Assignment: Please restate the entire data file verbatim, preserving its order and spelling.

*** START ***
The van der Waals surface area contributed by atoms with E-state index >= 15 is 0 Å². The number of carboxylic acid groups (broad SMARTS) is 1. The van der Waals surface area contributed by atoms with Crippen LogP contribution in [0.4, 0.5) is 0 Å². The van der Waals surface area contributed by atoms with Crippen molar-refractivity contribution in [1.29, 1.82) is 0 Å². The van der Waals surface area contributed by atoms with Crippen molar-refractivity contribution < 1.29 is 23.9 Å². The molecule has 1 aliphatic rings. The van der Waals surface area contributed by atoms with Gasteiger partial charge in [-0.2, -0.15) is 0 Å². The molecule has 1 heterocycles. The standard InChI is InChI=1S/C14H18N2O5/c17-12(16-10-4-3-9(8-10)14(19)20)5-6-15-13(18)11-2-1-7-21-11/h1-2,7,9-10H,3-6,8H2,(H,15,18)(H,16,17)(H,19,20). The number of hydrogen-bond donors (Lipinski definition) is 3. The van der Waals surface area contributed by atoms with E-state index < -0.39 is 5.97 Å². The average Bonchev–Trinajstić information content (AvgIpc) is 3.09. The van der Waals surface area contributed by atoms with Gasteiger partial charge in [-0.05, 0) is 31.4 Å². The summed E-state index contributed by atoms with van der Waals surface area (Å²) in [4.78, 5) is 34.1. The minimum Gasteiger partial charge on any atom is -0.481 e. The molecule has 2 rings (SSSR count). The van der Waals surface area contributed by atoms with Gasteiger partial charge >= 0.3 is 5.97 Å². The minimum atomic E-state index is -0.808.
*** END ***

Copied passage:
The van der Waals surface area contributed by atoms with E-state index >= 15 is 0 Å². The number of carboxylic acid groups (broad SMARTS) is 1. The van der Waals surface area contributed by atoms with Crippen LogP contribution in [0.4, 0.5) is 0 Å². The van der Waals surface area contributed by atoms with Crippen molar-refractivity contribution in [1.29, 1.82) is 0 Å². The van der Waals surface area contributed by atoms with Crippen molar-refractivity contribution < 1.29 is 23.9 Å². The molecule has 1 aliphatic rings. The van der Waals surface area contributed by atoms with Gasteiger partial charge in [-0.2, -0.15) is 0 Å². The molecule has 1 heterocycles. The standard InChI is InChI=1S/C14H18N2O5/c17-12(16-10-4-3-9(8-10)14(19)20)5-6-15-13(18)11-2-1-7-21-11/h1-2,7,9-10H,3-6,8H2,(H,15,18)(H,16,17)(H,19,20). The number of hydrogen-bond donors (Lipinski definition) is 3. The van der Waals surface area contributed by atoms with E-state index < -0.39 is 5.97 Å². The average Bonchev–Trinajstić information content (AvgIpc) is 3.09. The van der Waals surface area contributed by atoms with Gasteiger partial charge in [-0.05, 0) is 31.4 Å². The summed E-state index contributed by atoms with van der Waals surface area (Å²) in [4.78, 5) is 34.1. The minimum Gasteiger partial charge on any atom is -0.481 e. The molecule has 2 rings (SSSR count). The van der Waals surface area contributed by atoms with Gasteiger partial charge >= 0.3 is 5.97 Å². The minimum atomic E-state index is -0.808.